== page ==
Reading The Teaching Professor forum “There Could Be Another Reason Why Students Seem to Ignore Your Feedback” last week, I realized many of the responses were framed around a shared assumption that the feedback we offered as readers of student work did – should, even – spring from our rubrics, our guidelines, our experiences as the assignment makers.
The online highlights I made while reading the forum posts sent me back the first maxim I heard from my UIowa mentor Cleo Martin: Read and Respond Like a Real Reader.
It was simultaneously an Aha! and Duh! moment for me when I first I heard Cleo invoke this maxim.
Aha! as in “Of course, if I am asking student writers to write rhetorically – with specific purpose, audience and task in mind, then I have to read and respond as would a real reader in that specified rhetorical context.”
Duh! as in “That’s what the best of my undergraduate and masters degree school teachers did! They asked us what questions we had about our writing, and that’s why I actually paid attention to feedback from my teachers and classmates when I revised writing, presentations and course syllabi.
Listening to Cleo and talking with the other “new to teaching Rhetoric here” TAs in my cohort, I realized that as an undergraduate writer I had made use of feedback only when at least two of three things were in place:
- I had asked questions of my readers as part of giving them the drafted writing.
- My readers were aware of the targeted audience, purpose and tasks while reading drafted materials.
- I was expected to sort out what feedback from readers I would use, or not use – whether the person offering feedback was a peer, a campus newspaper editor, or a teacher.
Luckily, these three factors were embedded in my learning while completing two masters degrees before I arrived in Iowa City for PhD school. As part of developing each thesis draft, key committee members expected that I would deliver new writing with a memo to address, in part, my specific questions and how I’d acted on any previously offered feedback from committee members or peer readers.
Cleo’s words, my student writing experiences before PhD school, and my teaching practices since working with Cleo in 1986 have combined to convince me that writers who are invited to – even charged to – seek real feedback from their readers actually do make significant revisions in that space between reviewing comments and turning in final polished work. When students provide their own feedback questions – whether about a piece of writing, a presentation, a performance, a work of art, or a teaching/learning artifact in process – and are expected to account for how they could or did make use of the feedback, the final work demonstrates revision that goes far beyond correcting red-penciled surface features in an act of revision-by-proofreading.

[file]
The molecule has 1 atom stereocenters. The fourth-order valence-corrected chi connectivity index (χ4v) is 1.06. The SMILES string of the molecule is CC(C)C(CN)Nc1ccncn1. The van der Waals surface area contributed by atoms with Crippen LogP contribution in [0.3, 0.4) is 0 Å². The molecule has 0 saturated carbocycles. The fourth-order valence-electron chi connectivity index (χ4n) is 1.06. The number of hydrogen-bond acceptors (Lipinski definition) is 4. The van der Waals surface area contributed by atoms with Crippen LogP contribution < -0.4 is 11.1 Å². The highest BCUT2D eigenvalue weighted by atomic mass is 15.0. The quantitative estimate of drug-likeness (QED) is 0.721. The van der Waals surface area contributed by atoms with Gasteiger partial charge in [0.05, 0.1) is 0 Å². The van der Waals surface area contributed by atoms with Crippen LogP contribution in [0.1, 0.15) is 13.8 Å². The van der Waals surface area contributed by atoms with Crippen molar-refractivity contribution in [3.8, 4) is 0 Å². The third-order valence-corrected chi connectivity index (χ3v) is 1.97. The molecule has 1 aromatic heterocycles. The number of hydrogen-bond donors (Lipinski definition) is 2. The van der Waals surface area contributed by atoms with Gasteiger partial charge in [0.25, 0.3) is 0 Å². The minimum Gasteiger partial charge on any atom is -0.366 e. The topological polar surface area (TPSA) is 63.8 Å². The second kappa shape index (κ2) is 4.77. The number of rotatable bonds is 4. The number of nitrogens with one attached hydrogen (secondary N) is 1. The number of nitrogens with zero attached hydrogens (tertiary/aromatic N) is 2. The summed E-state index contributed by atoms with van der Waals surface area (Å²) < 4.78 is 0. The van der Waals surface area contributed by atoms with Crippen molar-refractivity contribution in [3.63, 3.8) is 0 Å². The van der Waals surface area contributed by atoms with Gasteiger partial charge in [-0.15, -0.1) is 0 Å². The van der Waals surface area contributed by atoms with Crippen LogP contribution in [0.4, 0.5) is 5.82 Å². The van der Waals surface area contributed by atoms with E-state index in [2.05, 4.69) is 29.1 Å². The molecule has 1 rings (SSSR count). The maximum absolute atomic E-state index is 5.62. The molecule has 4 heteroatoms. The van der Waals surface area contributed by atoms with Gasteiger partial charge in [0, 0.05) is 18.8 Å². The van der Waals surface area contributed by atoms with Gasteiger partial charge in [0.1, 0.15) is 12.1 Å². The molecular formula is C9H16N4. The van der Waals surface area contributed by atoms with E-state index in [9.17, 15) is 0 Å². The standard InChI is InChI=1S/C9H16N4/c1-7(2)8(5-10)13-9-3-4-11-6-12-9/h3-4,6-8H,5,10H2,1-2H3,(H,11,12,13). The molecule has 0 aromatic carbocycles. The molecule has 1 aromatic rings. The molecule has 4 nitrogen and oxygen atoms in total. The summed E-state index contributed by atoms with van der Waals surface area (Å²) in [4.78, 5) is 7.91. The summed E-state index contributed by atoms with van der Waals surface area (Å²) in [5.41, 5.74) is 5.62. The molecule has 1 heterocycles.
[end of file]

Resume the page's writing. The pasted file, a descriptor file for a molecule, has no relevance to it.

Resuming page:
How we – teachers and students alike – see learners and learning certainly impacts how we structure feedback processes, what feedback we value, and whether we accept – much less make use of – feedback.
If we – students and teachers alike – view learning with a fixed mindset as set out in the chart just above, then, really, what is the use of feedback? The fixed mindset mainly casts feedback as a form of evaluation: This is how you met the assignment, or didn’t. This is the best I can do, or just what the teacher thinks. The teachers I know who operate with a fixed mindset often speak of “grading students” while “marking” student course work.
If we – students and teachers alike – view learning with a growth mindset, then, it seems, we have a place from which to speak with students about how major pieces of work grow from inception to creation to completion. The growth mindset views feedback as an embedded, on-going, multi-directional part of the learning process: This is the major challenge I’m facing in developing this project, and so here is my question for you. This is the portion of your project I find most confusing, and so here is an accounting of where/why/how I am confused. The teachers I work with who operate with a growth mindset often speak of asking students to make an “action plan” based on feedback gathered as part of the learning that’s required in “preparing for class.”